The doors were open, the tractor no longer blocking our access. We hurried back to the workbench. It was dusty, dirty, and smelly, but I dove in and started rifling through ancient bot parts.
“Do you think Grandpa will notice?” Rory said. He wasn’t too enthusiastic about rummaging.
“He might.”
“Think we’ll get in trouble?”
“Maybe…But do you want to sit here in a wasteland and let your brain rot?”
“No, but I don’t want to get in trouble either.”
I made my way to the corner and unearthed the bot head and torso. “Whoa! Have you ever seen anything this old?” Grabbing a rag I dusted it off. It was beautiful in a rustic way. This bot had probably been produced quite a few years before Suz was even born. Maybe more. Definitely ancient. I was intrigued. The head was smoothly sculpted. Not exactly like a human head, but gave the idea of one. The eyes were small, a nose was placed on the face probably for aesthetic purpose, and it had a small slit for a mouth. The whole thing was a shiny golden color.
“How old do you think that thing is?” Rory asked.
“I’ll tell you in a minute.” I dusted it off better and then tucked the rag in my pocket. With both hands, I grasped the shoulders of the bot and leaned it forward. It was quite heavy. I was looking for the service tag that was usually found on the back just below the neck.  There was one, but it was so corroded that I couldn’t read it. “Help me out here,” I said, trying to wrestle the bot to the workbench.
Rory jumped in and with several grunts and groans, we had the bot on the bench face down. I snatched the rag and went to work giving the plate a thorough scrubbing. It must’ve been five minutes before I could make anything out. This poor bot must have spent most of its life in the barn.
“Now, let’s see,” I said, squinting. “Made by Servidyne Industries…Model 106…Produced May 29, 2022.”
“Wow, that’s old!”
I studied the plate in detail. “Older than Mom and Dad I think.”
“Was this one of the first service bots?”
“Might be.”
“Jonah, you’ve discovered an antique!”
I’m not sure Rory really understood the term antique, but finding a thirty-three year old robot was kind of exciting. What sort of life had it had? Did the memory still work? Was the battery bank still good? Could I even get it to boot up? And how could I hide my work from Grandpa? Something deep inside me wanted to get this bot functioning again. But how could I do it?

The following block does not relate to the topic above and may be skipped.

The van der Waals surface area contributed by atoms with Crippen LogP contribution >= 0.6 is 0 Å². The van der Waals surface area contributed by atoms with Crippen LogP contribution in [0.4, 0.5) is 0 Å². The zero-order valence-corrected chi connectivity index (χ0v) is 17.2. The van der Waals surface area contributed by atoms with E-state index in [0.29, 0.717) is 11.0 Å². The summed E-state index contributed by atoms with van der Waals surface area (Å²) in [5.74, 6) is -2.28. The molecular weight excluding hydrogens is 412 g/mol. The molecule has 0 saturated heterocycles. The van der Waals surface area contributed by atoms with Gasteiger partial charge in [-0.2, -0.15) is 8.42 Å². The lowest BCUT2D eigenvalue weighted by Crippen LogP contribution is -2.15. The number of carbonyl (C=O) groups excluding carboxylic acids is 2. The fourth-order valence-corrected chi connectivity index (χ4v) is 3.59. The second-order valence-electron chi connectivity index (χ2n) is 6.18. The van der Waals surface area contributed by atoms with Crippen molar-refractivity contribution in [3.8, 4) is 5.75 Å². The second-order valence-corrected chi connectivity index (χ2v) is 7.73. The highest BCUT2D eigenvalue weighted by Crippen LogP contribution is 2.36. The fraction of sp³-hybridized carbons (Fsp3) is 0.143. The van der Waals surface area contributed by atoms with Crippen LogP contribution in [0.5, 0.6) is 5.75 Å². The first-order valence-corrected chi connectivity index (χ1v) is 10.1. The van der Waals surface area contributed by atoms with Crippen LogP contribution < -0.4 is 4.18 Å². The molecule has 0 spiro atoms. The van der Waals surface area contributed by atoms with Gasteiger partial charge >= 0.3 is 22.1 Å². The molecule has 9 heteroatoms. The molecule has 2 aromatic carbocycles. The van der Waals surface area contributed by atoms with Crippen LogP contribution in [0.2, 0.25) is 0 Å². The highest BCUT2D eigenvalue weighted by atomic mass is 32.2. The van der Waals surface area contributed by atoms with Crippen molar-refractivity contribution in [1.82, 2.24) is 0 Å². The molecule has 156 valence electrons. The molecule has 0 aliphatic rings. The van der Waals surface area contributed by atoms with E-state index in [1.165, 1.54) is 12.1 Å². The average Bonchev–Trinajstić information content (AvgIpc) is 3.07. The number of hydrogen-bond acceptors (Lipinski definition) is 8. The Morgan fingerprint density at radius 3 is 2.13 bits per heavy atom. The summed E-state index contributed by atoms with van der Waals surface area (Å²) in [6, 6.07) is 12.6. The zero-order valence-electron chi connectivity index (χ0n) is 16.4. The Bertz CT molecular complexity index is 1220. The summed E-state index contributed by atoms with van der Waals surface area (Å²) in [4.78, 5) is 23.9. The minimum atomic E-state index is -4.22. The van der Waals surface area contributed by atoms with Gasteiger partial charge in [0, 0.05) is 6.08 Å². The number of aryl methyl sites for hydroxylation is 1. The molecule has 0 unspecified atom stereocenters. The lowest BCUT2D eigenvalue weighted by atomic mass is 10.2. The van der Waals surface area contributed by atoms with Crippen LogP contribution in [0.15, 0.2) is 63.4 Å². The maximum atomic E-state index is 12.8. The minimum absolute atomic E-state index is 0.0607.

Searching around the workshop area, I found a screwdriver. With great care, I opened the skull of the bot and peered inside. Rory appeared and leaned over my shoulder.
“What are you going to do?”
I poked and prodded a bit. “I was thinking of removing the memory cells and taking them in the house. Maybe I can figure out a way to charge and run them.”
“You want the bot to function again?”
“I want to see what the bot was programmed with.” With a few twists of the screwdriver and some creative wire removal, I quickly had the memory core bank of cells in my hand. It was about the size of a baseball and contained the entire neural net. Newer bots had ones about a third of the size.
I tossed the core to Rory and set about putting the bot’s face back on. As I screwed down the last screw, I looked deeply into the expressionless face of the bot. It said nothing, but spoke volumes to me. Something clicked in my head.
“Grandpa!” Rory shouted.
In the distance I heard the tractor approaching. “Help me get it back to the corner.”
We wrestled the bot back and did our best to clean up from our explorations. Then we slipped unnoticed from the barn and ran back to the house.
“You have the core, right?” I said.
Rory handed it to me. “Still don’t know how you’ll make something that old work again.”
I studied it briefly before shoving it into my shirt. “Not sure if I can, but I’ll give it a try.”
We watched as Grandpa drove the tractor into the barn, shut it off, and hopped down. He closed the barn doors and headed toward the house. I nonchalantly nudged Rory and we slipped into the house. As we entered, I looked around for Grandma. Not seeing her, we hurried upstairs to our room. With the door shut, I removed the core from my shirt and tucked it under the bed. I’d take a closer look at it after supper.